MayKao Hange speaking at a podium.
Dean of the Morrison Family College of Health Dr. MayKao Hang speaks during a special ceremony honoring the Morrison family. (Liam James Doyle/University of St. Thomas)

St. Thomas to Host Inaugural Whole Person Health Summit

Under the theme “From Awareness to Action,” the Morrison Family College of Health will host its inaugural Whole Person Health Summit on April 19 in the Anderson Student Center at the University of St. Thomas in Minnesota. The goal is to bring together practitioners and advocates who are dedicated to advancing health equity based on where and how people live their lives.

“This is the beginning of a larger movement to shift the paradigm of health to focus on service providers, community leaders, and those striving for a greater focus on whole person health and health equity,” said Dr. MayKao Y. Hang, founding dean of the Morrison Family College of Health and organizer of the summit.

In describing the concept of whole person health and its importance, Hang said, “Much of the health delivery system ignores personal relationships within a family context and focuses too much on individuals who are sick; we need to reimagine a system designed around families and community-engaged solutions.”

Well-respected community leaders who are working hard to address the social, environmental, economic and political conditions that affect health will lead presentations and collaborative discussions as a step toward finding those solutions.

The summit’s keynote speaker is Jan Malcolm, who spent two terms as the Commissioner of the Minnesota Department of Health, including leading the state’s response to the COVID-19 pandemic. Under her leadership, the department made significant strides in areas such as health equity, mental health and emergency preparedness.

“This Whole Person Health Summit offers an opportunity to hear from people taking concrete steps to implement whole person care, as well as a chance for all participants to help us develop tangible solutions together that we can act on today,” Hang said.

Speakers from a wide variety of backgrounds and professions will take part in the conference. Hospital systems, mental health providers, cultural institutions, insurance providers, nonprofits and religiously-affiliated groups will all be represented throughout the day. Dr. Rob Vischer, president of the University of St. Thomas, will also offer opening remarks. Sessions will examine systems change as well as individual and organizational actions we can take to improve whole person care.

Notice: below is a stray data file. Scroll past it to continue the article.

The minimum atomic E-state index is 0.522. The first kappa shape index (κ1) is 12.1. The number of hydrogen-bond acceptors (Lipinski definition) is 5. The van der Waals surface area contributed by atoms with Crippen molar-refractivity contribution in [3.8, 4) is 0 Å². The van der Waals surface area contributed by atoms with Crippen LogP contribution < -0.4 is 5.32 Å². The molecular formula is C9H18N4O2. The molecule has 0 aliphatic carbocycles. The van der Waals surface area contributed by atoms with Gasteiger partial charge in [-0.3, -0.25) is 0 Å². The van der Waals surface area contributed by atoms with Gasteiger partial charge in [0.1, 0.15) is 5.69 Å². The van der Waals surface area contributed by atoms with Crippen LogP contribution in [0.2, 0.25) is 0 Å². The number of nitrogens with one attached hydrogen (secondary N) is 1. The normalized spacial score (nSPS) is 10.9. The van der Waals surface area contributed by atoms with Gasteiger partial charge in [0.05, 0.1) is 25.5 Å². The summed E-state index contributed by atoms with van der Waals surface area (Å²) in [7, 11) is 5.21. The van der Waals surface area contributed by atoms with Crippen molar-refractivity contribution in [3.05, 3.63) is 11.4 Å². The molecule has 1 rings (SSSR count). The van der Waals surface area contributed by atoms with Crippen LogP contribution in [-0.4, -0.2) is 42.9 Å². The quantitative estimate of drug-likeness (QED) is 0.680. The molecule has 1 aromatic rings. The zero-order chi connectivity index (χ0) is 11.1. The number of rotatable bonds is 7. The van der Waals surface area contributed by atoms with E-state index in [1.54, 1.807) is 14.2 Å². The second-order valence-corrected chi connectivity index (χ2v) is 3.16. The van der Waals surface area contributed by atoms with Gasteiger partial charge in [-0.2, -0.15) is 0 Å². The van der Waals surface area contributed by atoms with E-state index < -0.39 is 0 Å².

One such speaker is Atum Azzahir, executive director of the Cultural Wellness Center. Azzahir has done extensive work supporting African people living in the U.S., such as developing community models for workforce redevelopment, entrepreneurship, and meditation practices. With the Cultural Wellness Center, she also partnered with Allina Health to develop The Backyard Initiative, which provides social support, health education and empowerment tools to improve access to health resources and increase positive health outcomes.

Other speakers include:

  • Ihotu Ali: Founder and Director, Oshun Center for Intercultural Healing
  • Atum Azzahir: Executive Director, Cultural Wellness Center
  • Dr. Nathan Chomilo: Medicaid Medical Director, Minnesota Department of Human Services
  • Dr. Jessica Gourneau: Clinical Director, American Indian Family Center
  • Imam Sharif Mohamed: Co-Founder, Dar-Al Hijrah Mosque; Co-Founder, Open Path Resources
  • Vayong Moua: Director of Racial and Health Equity Policy, Center for Prevention, Blue Cross and Blue Shield of Minnesota
  • Charlie Noel: Senior Change Consultant, Ibility
  • Jinny Palen: Executive Director, Minnesota Association of Community Mental Health
  • Dr. Arti Prasad: Chief Strategic Development Officer, Hennepin Healthcare
  • Stella Whitney-West: CEO, NorthPoint Health and Wellness
  • Dr. Pahoua Yang: Vice President, Community Health and Wellness, Amherst H. Wilder Foundation

    “For people working in the health care field, it’s crucial to listen and respond to the concerns and priorities of patients and address the many factors that contribute to a person’s overall well-being,” said Hang, who encourages professionals and students across health disciplines to attend this inaugural summit.